TIP OF THE DAY: "Leftovers" Antipasto Plate | THE NIBBLE Blog - Adventures In The World Of Fine Food TIP OF THE DAY: “Leftovers” Antipasto Plate – THE NIBBLE Blog – Adventures In The World Of Fine Food
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TIP OF THE DAY: “Leftovers” Antipasto Plate

We can’t wait to get to Seattle to eat at Chef Ethan Stowell’s restaurants. Until then, we visit the websites and drool over the food photos.

And we get ideas. After spotting this asparagus antipasto plate, we thought of different approaches to antipasto.

Antipasto means “before the meal” in Italian—meaning before the main meal. It’s the traditional first course of multicourse Italian dinner.

Most of us have had one along the way. The contents vary greatly by region, but Italian restaurants in the U.S. often have cured meats, marinated artichoke hearts, mozzarella or provolone, olives, peperoncini and pickled vegetables (giardiniera).

Our mother’s typical antipasto consisted of artichoke hearts, fresh mozzarella, Genoa salami, giardiniera, a slice of cantaloupe in season wrapped with prosciutto, olives and our childhood favorite, BQ brand sesame breadsticks.

But back to Ethan Stowell and his team of chefs:

   
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An asparagus-based “antipasto.” Photo courtesy Ethan Stowell Restaurants.

 
His asparagus plate inspired us to create a “whatever” antipasto with foods we had on hand—which happened to include leftover steamed asparagus. We tossed them in a vinaigrette, and placed them on individual plates with:

  • Cheese (we had truffle cheese)
  • Croutons (thin slices of toasted baguette)
  • Dried figs (wish we’d had fresh figs!)
  • Mixed olives
  • Pâté (two varieties, thanks to a sample shipment from Les Trois Petits Cochons)
  • Pickled red onions (made in an hour with this recipe)
  • Sweet gherkins
  •  
    The tasty result seemed like a lot of thought and effort went into it. But really, we just went through the fridge and added a dab or this and that. Don’t hesitate to combine anything with anything else.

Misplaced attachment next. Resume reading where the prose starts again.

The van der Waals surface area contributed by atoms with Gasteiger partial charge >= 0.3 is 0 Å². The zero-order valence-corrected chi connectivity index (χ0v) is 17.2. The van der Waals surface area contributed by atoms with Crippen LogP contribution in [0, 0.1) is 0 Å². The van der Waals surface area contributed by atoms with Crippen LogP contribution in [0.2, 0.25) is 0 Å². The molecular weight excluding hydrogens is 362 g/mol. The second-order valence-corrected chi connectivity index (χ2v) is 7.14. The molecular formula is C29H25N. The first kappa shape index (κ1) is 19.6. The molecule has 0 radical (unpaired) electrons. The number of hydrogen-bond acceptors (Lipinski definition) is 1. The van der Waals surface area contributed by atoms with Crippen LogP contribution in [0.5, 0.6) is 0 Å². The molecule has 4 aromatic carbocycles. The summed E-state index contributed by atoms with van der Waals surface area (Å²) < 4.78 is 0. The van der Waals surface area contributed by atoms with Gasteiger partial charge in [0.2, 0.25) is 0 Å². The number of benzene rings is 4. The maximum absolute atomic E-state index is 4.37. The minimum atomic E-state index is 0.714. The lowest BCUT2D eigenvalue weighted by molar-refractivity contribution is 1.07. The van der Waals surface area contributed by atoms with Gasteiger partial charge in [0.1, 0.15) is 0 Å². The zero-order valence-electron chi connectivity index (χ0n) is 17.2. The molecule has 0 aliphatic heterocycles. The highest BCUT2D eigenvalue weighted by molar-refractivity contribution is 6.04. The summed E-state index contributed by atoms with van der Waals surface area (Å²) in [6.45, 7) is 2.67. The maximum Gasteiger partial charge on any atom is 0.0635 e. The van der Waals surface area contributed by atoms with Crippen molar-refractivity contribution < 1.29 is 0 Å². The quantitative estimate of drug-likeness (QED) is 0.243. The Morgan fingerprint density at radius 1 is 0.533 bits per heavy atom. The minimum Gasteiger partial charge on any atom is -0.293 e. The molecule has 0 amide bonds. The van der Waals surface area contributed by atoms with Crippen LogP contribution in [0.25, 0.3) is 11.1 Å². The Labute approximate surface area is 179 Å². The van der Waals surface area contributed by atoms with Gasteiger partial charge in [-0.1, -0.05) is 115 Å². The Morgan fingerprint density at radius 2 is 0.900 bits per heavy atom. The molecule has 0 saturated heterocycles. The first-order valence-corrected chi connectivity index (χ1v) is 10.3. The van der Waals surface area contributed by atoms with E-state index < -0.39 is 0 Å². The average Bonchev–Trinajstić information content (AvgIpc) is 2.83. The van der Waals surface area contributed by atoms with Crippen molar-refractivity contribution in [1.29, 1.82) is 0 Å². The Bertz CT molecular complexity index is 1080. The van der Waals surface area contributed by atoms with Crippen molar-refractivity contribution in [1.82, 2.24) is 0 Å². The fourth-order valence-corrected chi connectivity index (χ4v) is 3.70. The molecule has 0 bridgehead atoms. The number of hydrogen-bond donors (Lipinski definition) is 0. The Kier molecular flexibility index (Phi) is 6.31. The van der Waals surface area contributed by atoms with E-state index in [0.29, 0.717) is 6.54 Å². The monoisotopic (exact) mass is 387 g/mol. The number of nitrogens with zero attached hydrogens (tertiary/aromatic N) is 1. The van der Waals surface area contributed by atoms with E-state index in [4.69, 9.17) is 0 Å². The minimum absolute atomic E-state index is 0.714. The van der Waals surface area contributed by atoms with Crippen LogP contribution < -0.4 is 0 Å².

greek-mezze-murrays-230
    Assorted Greek mezze. Photo courtesy Murray’s Cheese.
      AMUSE-BOUCHE, ANTIPASTO, HORS D’OEUVRE, MEZZE &
    TAPAS: THE DIFFERENCES

    Different but similar: Here’s the scoop on these popular foods:.

  • Amuse-bouche (pronounced ah-MEEZ boosh) is French for “amusing the mouth.” It’s an hors d’oeuvre-size portion plated in a tiny dish, sent as a gift from the chef after the order has been placed but before the food arrives. It is brought after the wine is poured. It is just one bite: A larger portion would constitute an appetizer. Amuses-bouches tend to be complex in both flavors and garniture, and enable the chef to show creativity.
  • Antipasto is a first course of assorted foods, served at the table (some restaurants have antipasto buffets).
  • Appetizer, a first course lately referred to as a starter in fashionable venues, is small serving of food served as a first course. It can be the same type of food that could be served as an entrée or a side dish, but in a smaller portion (e.g., a half-size portion of gnocchi). Or it could be something not served as a main dish, such as smoked salmon with capers.
  • Hors d’oeuvre (pronounced or-DERV) are one- or two-bite tidbits served with cocktails. They can be placed on a table for self-service, or passed on trays by the host or a server. Canapés are the original hors d’oeuvre; they’ve been joined in modern times by hot options such as cheese puffs, mini quiches, skewers, baby lamb chops and many other options. Technically, the term refers to small, individual food items that have been prepared by a cook. Thus, a cheese plate is not an hors d’oeuvre, nor is a crudité tray with dip, even though someone has cut the vegetables and made the dip. The term means “[dishes] outside the work [the main meal].” Several pieces can be plated to serve as an appetizer (first course). Martinets note: In French, the term “hors d’oeuvre” is used to indicate both the singular and plural forms; Americans incorrectly write and speak it as “hors d’oeuvres.”
  • Mezze or meze (pronounced MEH-zay) is an assortment of small dishes served to accompany alcoholic drinks or as an appetizer plate before the main dish. In Greece, expect mezedes of feta, Kalamata olives, pepperoncini, assorted raw vegetables and dips like taramasalata and tzatziki. Many other options include anchovies and sardines, saganaki (grilled or fried cheese) and roasted red peppers. In the Middle East, you’ll typically find dips (babaganoush, hummus), olives, pickles, tabouleh and other items, from raw vegetables to falafel and sambousek, small meat turnovers. Don’t forget the pita wedges!
  • Tapas (pronounced TOP-us) are appetizers or snacks that comprise a wide variety of popular foods in Spanish cuisine. They may be cold or hot, from cheese and olives to chorizo to a tortilla, meatballs, or fried squid. While originally traditional foods, some tapas bars now serve very sophisticated plates. You can order one or more tapas with a glass of wine, or order a series of plates to create a full meal.
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